I’ve been to Yorokobi once before for a quiet meal and I’ve also popped in for a bento box take out – so what’s it like on a busy Saturday night?
Yorokobi by CJ has an extensive menu featuring both Japanese and Korean cuisine. There are plenty of options and it’s possible to eat in whichever style you fancy. You could go for a traditional starter, main and dessert or you could order a variety of dishes to share amongst your table.
I was there with a group of friends, and we decided to order a variety of starters to share and then move on to our own individual main course.
So, it was Japanese for starters – Agedashi Tofu, Vegetable Gyoza for me and my meat-eating friends opted for some Chicken Teriyaki skewers and we all shared some Vegetable Tempura.
I decided to go Korean for my main, with a traditional Vegetable Bibimbab topped with obligatory fried egg! I ate quite a lot of Korean food when I was in Sydney, and this matched up to the quality I got over there.
Sorbets and ice cream was the perfect way to finish the meal off, refreshing and light!
The food was fantastic, but the service could do with a little work. When I ordered our wine, the waitress told me it was by the glass only, despite the menu stating that I could order a bottle. They weren’t too fast at clearing our table fully between courses, and we sometimes had to prompt them. I think we had a new waitress, but I think the poor lass could have done with some extra support from her colleagues.
It’s a great restaurant though, and I’d definitely recommend it and I’ll be going back.
Have you been and what did you think? Leave your comments here!
Had a fabulous takeaway from the Gurkha Kitchen in Aberdeen tonight. It was recommended to me by a friend and it sounded so good I decided to order in for dinner.
The Gurkha Kitchen is the only Nepalese takeaway in Aberdeen, and I can’t think of any restaurants either. Nepalese food has some similarities to Indian cuisine, but generally the flavours are more subtle.
The food was fresh, tasty and full of beautiful flavours. The mint dip that comes with the pakoras was lightly flavoured with herbs and set them off perfectly.
My main was Daal Bhat Takari which is a medium vegetable curry with paneer cheese – rice and daal is also included in the price.
It’s the first time I’ve ordered from the Gurkha Kitchen and it’s likely to become a firm favourite. They even deliver too!
Fancy trying it? Here’s the details:
Gurkha Kitchen, 409 George Street, Aberdeen AB25 1ER, tel: 01224 622112, website www.gurkhakitchen.com
I wondered along to Ark Sushi King on George Street, Sydney CBD this lunchtime for some of their sushi rolls and Miso soup and it’s now mysteriously empty.
I was not the only one looking puzzled and staring through the window to find the place gutted of all it’s fixtures and fittings. I’m sure it was open yesterday?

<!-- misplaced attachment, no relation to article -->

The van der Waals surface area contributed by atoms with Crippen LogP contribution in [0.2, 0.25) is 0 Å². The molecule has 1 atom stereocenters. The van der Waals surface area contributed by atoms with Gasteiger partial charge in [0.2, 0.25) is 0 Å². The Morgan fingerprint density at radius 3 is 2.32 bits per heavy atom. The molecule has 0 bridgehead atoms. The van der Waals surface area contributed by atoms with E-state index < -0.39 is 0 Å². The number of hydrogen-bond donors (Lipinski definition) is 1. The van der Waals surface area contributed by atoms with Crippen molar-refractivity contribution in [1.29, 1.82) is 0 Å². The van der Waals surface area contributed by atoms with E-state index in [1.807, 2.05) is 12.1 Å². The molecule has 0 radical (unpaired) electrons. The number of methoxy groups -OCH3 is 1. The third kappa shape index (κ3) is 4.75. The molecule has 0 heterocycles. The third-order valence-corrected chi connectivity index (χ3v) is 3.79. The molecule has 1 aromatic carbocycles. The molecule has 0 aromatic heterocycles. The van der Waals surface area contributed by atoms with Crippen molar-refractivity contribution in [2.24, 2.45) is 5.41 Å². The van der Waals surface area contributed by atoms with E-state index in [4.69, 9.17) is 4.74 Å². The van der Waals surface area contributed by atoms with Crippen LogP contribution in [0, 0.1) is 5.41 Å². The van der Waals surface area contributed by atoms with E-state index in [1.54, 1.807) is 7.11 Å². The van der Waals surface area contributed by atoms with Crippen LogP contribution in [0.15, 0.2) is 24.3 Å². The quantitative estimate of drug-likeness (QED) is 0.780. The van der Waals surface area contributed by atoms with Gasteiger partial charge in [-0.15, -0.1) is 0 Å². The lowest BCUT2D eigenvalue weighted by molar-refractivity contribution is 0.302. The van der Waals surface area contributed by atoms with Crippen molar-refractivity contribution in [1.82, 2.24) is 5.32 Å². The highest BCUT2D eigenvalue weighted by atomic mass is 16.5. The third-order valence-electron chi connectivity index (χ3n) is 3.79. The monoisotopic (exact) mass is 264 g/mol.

If anyone knows what happened, I’d love to know!
Is it just me, or does Australian chocolate taste a bit funny?
Cadbury’s in particular is quite a bit different, it’s got an almost powdery, crumbly texture. My hunch is that there is something in it to prevent it melting in the hot and humid Australian climate.
I’m glad Australia imports Lindt, Ritter Sport and other European chocolate, but I’ll certainly be looking forward to some proper Cadbury’s back in the UK.
When you live in another country you expect differences, but it’s the quirky differences I find most interesting.
With that in mind, here’s my Top 5 things you didn’t know about Australia and were afraid to ask
- Lollies are sweets, but they don’t have sticks like a UK lolly
- Scented toilet roll is the norm, not the exception
- Footy is Aussie rules (AFL) not actual football/soccer
- Hotels are more likely to be pubs, not places to stay in
- A “lay-by” is a means of purchasing an expensive item in a shop, not somewhere for you to have a break on a car journey
There are plenty other curious differences, but hey – that’s what living away from home is all about!
Having lived in Australia these past few months, I’ve really enjoyed getting into the habit of going out for breakfast at the weekend.
Coming from Scotland, where I am more used to keeping warm inside than venturing out for brekkie, I’ve really started to enjoy this ritual.
Australia has so many excellent local, independently run cafes that there is an endless variety of options. Breakfast is seldom the greasy affair we in the UK are more commonly used to.
So what’s usually on an Aussie cafe’s breakfast menu? Here’s a quick sample:
- Eggs Benedict – where you can choose ham or salmon, and sometimes it is served on Turkish bread
- Bircher Muesli
- Pancakes with strawberries and maple syrup
- Banana bread (any Aussie cafe worth their salt serves this!)
But it’s not just the food that makes an Aussie breakfast such a pleasure. Many cafes serve a wide variety of freshly squeezed juices and smoothies – anything from a standard orange juice to a more daring beetroot juice.
Coffee is taken very seriously in Australia too – cafes have been known to lose business if they have a barista that doesn’t make coffee that is up to scratch. I’m really going to struggle to find a good coffee on my return to Scotland.
So, if you are visiting Australia, I’d highly recommend making a date for breakfast!